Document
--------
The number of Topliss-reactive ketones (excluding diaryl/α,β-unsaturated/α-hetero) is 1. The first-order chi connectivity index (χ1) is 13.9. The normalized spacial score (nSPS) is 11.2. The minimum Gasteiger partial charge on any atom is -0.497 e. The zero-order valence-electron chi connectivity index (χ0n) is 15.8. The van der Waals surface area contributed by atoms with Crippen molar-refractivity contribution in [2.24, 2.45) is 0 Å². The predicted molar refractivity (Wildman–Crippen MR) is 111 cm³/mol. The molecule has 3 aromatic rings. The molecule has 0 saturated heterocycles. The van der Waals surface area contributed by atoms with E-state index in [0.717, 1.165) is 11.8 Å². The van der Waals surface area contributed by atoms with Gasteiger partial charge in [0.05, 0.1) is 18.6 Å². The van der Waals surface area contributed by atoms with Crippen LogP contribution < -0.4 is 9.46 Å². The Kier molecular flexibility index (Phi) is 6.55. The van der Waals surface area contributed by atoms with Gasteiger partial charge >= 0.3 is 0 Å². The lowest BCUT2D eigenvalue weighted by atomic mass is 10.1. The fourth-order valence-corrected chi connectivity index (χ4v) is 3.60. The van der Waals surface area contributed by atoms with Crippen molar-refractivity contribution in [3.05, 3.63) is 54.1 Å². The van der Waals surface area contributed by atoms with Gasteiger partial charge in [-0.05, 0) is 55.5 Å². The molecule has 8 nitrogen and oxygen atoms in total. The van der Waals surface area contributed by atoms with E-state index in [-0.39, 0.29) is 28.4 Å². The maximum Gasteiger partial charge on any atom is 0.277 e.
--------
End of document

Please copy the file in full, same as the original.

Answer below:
The number of Topliss-reactive ketones (excluding diaryl/α,β-unsaturated/α-hetero) is 1. The first-order chi connectivity index (χ1) is 13.9. The normalized spacial score (nSPS) is 11.2. The minimum Gasteiger partial charge on any atom is -0.497 e. The zero-order valence-electron chi connectivity index (χ0n) is 15.8. The van der Waals surface area contributed by atoms with Crippen molar-refractivity contribution in [2.24, 2.45) is 0 Å². The predicted molar refractivity (Wildman–Crippen MR) is 111 cm³/mol. The molecule has 3 aromatic rings. The molecule has 0 saturated heterocycles. The van der Waals surface area contributed by atoms with E-state index in [0.717, 1.165) is 11.8 Å². The van der Waals surface area contributed by atoms with Gasteiger partial charge in [0.05, 0.1) is 18.6 Å². The van der Waals surface area contributed by atoms with Crippen LogP contribution < -0.4 is 9.46 Å². The Kier molecular flexibility index (Phi) is 6.55. The van der Waals surface area contributed by atoms with Gasteiger partial charge >= 0.3 is 0 Å². The lowest BCUT2D eigenvalue weighted by atomic mass is 10.1. The fourth-order valence-corrected chi connectivity index (χ4v) is 3.60. The van der Waals surface area contributed by atoms with Crippen molar-refractivity contribution in [3.05, 3.63) is 54.1 Å². The van der Waals surface area contributed by atoms with Gasteiger partial charge in [-0.05, 0) is 55.5 Å². The molecule has 8 nitrogen and oxygen atoms in total. The van der Waals surface area contributed by atoms with E-state index in [-0.39, 0.29) is 28.4 Å². The maximum Gasteiger partial charge on any atom is 0.277 e.